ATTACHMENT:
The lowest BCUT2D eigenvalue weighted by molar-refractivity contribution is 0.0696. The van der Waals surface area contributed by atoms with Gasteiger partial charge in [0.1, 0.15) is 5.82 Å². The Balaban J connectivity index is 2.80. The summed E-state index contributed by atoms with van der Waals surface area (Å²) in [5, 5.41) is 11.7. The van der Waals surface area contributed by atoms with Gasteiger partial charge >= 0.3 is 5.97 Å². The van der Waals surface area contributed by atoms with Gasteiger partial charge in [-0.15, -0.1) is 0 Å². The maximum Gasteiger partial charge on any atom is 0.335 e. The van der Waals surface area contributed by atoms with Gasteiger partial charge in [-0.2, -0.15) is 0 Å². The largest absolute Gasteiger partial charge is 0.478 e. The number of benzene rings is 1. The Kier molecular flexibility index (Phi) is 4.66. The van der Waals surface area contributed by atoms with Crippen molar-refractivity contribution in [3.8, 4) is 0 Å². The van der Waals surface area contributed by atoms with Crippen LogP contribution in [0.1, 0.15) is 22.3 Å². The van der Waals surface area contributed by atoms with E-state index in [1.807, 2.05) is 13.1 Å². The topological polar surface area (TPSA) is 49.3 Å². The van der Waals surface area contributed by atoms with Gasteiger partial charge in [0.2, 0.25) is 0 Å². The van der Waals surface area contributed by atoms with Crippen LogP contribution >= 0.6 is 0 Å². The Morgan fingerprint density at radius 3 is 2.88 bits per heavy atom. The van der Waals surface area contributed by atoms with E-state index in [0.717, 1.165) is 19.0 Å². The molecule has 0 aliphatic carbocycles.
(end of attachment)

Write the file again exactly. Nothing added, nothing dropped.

The lowest BCUT2D eigenvalue weighted by molar-refractivity contribution is 0.0696. The van der Waals surface area contributed by atoms with Gasteiger partial charge in [0.1, 0.15) is 5.82 Å². The Balaban J connectivity index is 2.80. The summed E-state index contributed by atoms with van der Waals surface area (Å²) in [5, 5.41) is 11.7. The van der Waals surface area contributed by atoms with Gasteiger partial charge >= 0.3 is 5.97 Å². The van der Waals surface area contributed by atoms with Gasteiger partial charge in [-0.15, -0.1) is 0 Å². The maximum Gasteiger partial charge on any atom is 0.335 e. The van der Waals surface area contributed by atoms with Gasteiger partial charge in [-0.2, -0.15) is 0 Å². The largest absolute Gasteiger partial charge is 0.478 e. The number of benzene rings is 1. The Kier molecular flexibility index (Phi) is 4.66. The van der Waals surface area contributed by atoms with Crippen molar-refractivity contribution in [3.8, 4) is 0 Å². The van der Waals surface area contributed by atoms with Crippen LogP contribution in [0.1, 0.15) is 22.3 Å². The van der Waals surface area contributed by atoms with E-state index in [1.807, 2.05) is 13.1 Å². The topological polar surface area (TPSA) is 49.3 Å². The van der Waals surface area contributed by atoms with Gasteiger partial charge in [0.2, 0.25) is 0 Å². The van der Waals surface area contributed by atoms with Crippen LogP contribution >= 0.6 is 0 Å². The Morgan fingerprint density at radius 3 is 2.88 bits per heavy atom. The van der Waals surface area contributed by atoms with E-state index in [0.717, 1.165) is 19.0 Å². The molecule has 0 aliphatic carbocycles.